Call it a "nest egg" without the "egg."
That's what a "home" is for about 30 million Americans over the age of 62, and for the average senior matching this description, a full 70% of the net worth involved is represented by the equity in one's nest. With the possible exception of dimples, it's probably the most illiquid asset an individual can have.
The only way to capitalize on a lifetime of thrift: sell the house.
But since 1981, when the Federal Home Loan Bank Board authorized savings and loan associations under its control to write reverse annuity mortgages on an experimental basis--to thundering disinterest--one timid approach after another to the problem of liquefying the equity in a senior citizen's home has faltered and either died or plodded along; the number of such mortgages written could be counted on the fingers of one hand.
The latest casualty: Giant Prudential-Bache Securities' brave plan, announced last September, to go nationwide with its IRMA (Individual Retirement Mortgage Account) program--victim of an ambitious distribution network that didn't work.
The good news: IRMA is alive and well, back in the hands of American Homestead Mortgage Corp., the mortgage banking firm that invented it in the first place (and has implemented hundreds of such reverse annuity mortgages), and the program should be available in California "no later than early next year."
Essentially, any reverse annuity mortgage presupposes a lender taking title (but not possession) of an older homeowner's property--either owned outright by the senior citizen or with a very big equity in it--and paying the homeowner X dollars a month (based on a formula of his age, the value of the home and the extent of his equity in it) for as long as he lives.
At the homeowner's death, the lender exercises the option of selling the home to satisfy the debt or holding it as a lien against the homeowner's estate.
The homeowner is never forced to move--no matter how wildly he or she exceeds the actuarial tables on probable life expectancy--and the heirs never owe the lender any additional money, no matter how grossly the monthly pay-outs to the homeowner may exceed the value of the home at the time of the occupant's death.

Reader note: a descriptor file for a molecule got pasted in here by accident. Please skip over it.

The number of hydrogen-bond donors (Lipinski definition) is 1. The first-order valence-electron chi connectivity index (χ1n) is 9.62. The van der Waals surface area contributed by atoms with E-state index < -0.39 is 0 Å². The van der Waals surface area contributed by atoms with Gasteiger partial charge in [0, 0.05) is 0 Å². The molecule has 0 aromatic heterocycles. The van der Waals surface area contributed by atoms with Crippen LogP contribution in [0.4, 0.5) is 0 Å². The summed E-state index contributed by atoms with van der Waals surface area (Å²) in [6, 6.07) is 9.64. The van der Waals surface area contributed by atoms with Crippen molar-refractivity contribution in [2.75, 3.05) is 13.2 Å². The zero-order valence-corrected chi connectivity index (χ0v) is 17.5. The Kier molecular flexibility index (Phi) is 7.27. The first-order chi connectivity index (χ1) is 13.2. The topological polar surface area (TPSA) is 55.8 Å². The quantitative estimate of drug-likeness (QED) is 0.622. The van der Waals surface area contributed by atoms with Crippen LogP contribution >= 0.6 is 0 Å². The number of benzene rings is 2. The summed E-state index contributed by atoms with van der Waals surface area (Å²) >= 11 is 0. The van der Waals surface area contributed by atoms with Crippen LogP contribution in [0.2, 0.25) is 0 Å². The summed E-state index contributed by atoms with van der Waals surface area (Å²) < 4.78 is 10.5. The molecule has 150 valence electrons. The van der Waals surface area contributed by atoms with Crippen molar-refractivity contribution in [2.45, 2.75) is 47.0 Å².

If the IRMA program, in particular, was so workable, why did giant Prudential-Bache Securities abandon it after just nine months?
'Out of Sync'
A disappointed John F. Settel, senior vice president of the New York-based firm, explains: "The distribution network and the market were simply out of sync. We were using our account executives to market IRMA but they, in turn, were dealing with a market sector that wasn't used to this kind of product. We thought that we would be dealing with people who could use it, would have homes of considerable value and would be reasonably affluent.
"We were wrong. The average home price turned out to be about $80,000 and the average age about 75--which was understandable--but their income was low. And so, with a great deal of unhappiness, we concluded that the program was much more applicable through local banks."
And it was through local banks that American Homestead Mortgage Corp. had been marketing IRMA for several months before Prudential-Bache came on the scene.
"We had our misgivings about their marketing approach," according to James Burke, president of the Mt. Laurel, N.J., firm, "but they have 3,000 brokers, nationwide, and so, even if they had written one IRMA apiece in a year's time, it would have been a considerable volume. And so we decided, 'What's to lose?' We entered into a nine-month exclusive contract with Prudential but, in that time, they referred only 30 mortgages to us. Their people tend to be young and aggressive and far more interested in selling pork bellies and silver futures than in dealing with old people.
'A Great Program'
"And so, we parted company sorrowfully, because it's a great program, and Jim Settel is a wonderful person who threw himself into it 100%--making speeches on it, appearing on TV talk shows, everything. But we split by mutual agreement--the single-provider approach simply didn't work."
As reconstructed, however, IRMA will go back to American Homestead's original approach--through large banks in each of the states it enters.
"We're just in New Jersey now because that's where we are," Burke said, "but by the third quarter of the year we'll be in what we call the 'Amtrak corridor,' except for New York. That's Pennsylvania, Massachusetts and Connecticut.
"The hold-up in New York is because of one of those typical New York situations: the thing that really made IRMA possible on a big scale was the Garn-St. Germain Act which was signed into law in 1982, and completely restructured the entire financial community. Included in it were a couple of pages that took away all of the problems in all 50 states that had faced the reverse mortgage with shared appreciation before--questions dealing with the due-on-sale clause, preemptive liens, and so forth."